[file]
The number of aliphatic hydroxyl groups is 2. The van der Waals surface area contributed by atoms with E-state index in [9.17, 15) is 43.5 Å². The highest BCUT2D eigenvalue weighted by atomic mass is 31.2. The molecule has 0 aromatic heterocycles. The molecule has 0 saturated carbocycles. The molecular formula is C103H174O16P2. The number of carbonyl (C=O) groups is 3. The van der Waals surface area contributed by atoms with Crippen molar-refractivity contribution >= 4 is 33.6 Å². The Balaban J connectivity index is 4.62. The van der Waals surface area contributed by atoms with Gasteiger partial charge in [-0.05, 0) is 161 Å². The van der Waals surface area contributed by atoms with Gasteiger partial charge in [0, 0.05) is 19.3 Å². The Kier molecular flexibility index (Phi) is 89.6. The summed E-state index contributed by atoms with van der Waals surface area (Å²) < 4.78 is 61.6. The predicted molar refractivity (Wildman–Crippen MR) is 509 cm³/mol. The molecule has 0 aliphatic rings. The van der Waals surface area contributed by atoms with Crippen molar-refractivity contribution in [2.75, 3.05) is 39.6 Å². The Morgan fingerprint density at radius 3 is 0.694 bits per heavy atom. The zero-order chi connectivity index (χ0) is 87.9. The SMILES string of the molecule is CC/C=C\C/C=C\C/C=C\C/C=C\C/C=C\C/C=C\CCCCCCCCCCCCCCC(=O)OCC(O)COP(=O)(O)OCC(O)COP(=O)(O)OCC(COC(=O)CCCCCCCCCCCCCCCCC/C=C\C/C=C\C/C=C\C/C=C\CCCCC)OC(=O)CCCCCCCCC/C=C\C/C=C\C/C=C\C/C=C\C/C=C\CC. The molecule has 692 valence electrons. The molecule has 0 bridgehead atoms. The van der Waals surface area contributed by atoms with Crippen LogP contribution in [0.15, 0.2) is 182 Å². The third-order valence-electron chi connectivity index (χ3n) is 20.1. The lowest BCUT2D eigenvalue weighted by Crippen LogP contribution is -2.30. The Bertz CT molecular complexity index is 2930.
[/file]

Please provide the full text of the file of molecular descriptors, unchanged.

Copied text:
The number of aliphatic hydroxyl groups is 2. The van der Waals surface area contributed by atoms with E-state index in [9.17, 15) is 43.5 Å². The highest BCUT2D eigenvalue weighted by atomic mass is 31.2. The molecule has 0 aromatic heterocycles. The molecule has 0 saturated carbocycles. The molecular formula is C103H174O16P2. The number of carbonyl (C=O) groups is 3. The van der Waals surface area contributed by atoms with Crippen molar-refractivity contribution >= 4 is 33.6 Å². The Balaban J connectivity index is 4.62. The van der Waals surface area contributed by atoms with Gasteiger partial charge in [-0.05, 0) is 161 Å². The van der Waals surface area contributed by atoms with Gasteiger partial charge in [0, 0.05) is 19.3 Å². The Kier molecular flexibility index (Phi) is 89.6. The summed E-state index contributed by atoms with van der Waals surface area (Å²) < 4.78 is 61.6. The predicted molar refractivity (Wildman–Crippen MR) is 509 cm³/mol. The molecule has 0 aliphatic rings. The van der Waals surface area contributed by atoms with Crippen molar-refractivity contribution in [2.75, 3.05) is 39.6 Å². The Morgan fingerprint density at radius 3 is 0.694 bits per heavy atom. The zero-order chi connectivity index (χ0) is 87.9. The SMILES string of the molecule is CC/C=C\C/C=C\C/C=C\C/C=C\C/C=C\C/C=C\CCCCCCCCCCCCCCC(=O)OCC(O)COP(=O)(O)OCC(O)COP(=O)(O)OCC(COC(=O)CCCCCCCCCCCCCCCCC/C=C\C/C=C\C/C=C\C/C=C\CCCCC)OC(=O)CCCCCCCCC/C=C\C/C=C\C/C=C\C/C=C\C/C=C\CC. The molecule has 692 valence electrons. The molecule has 0 bridgehead atoms. The van der Waals surface area contributed by atoms with Crippen LogP contribution in [0.15, 0.2) is 182 Å². The third-order valence-electron chi connectivity index (χ3n) is 20.1. The lowest BCUT2D eigenvalue weighted by Crippen LogP contribution is -2.30. The Bertz CT molecular complexity index is 2930.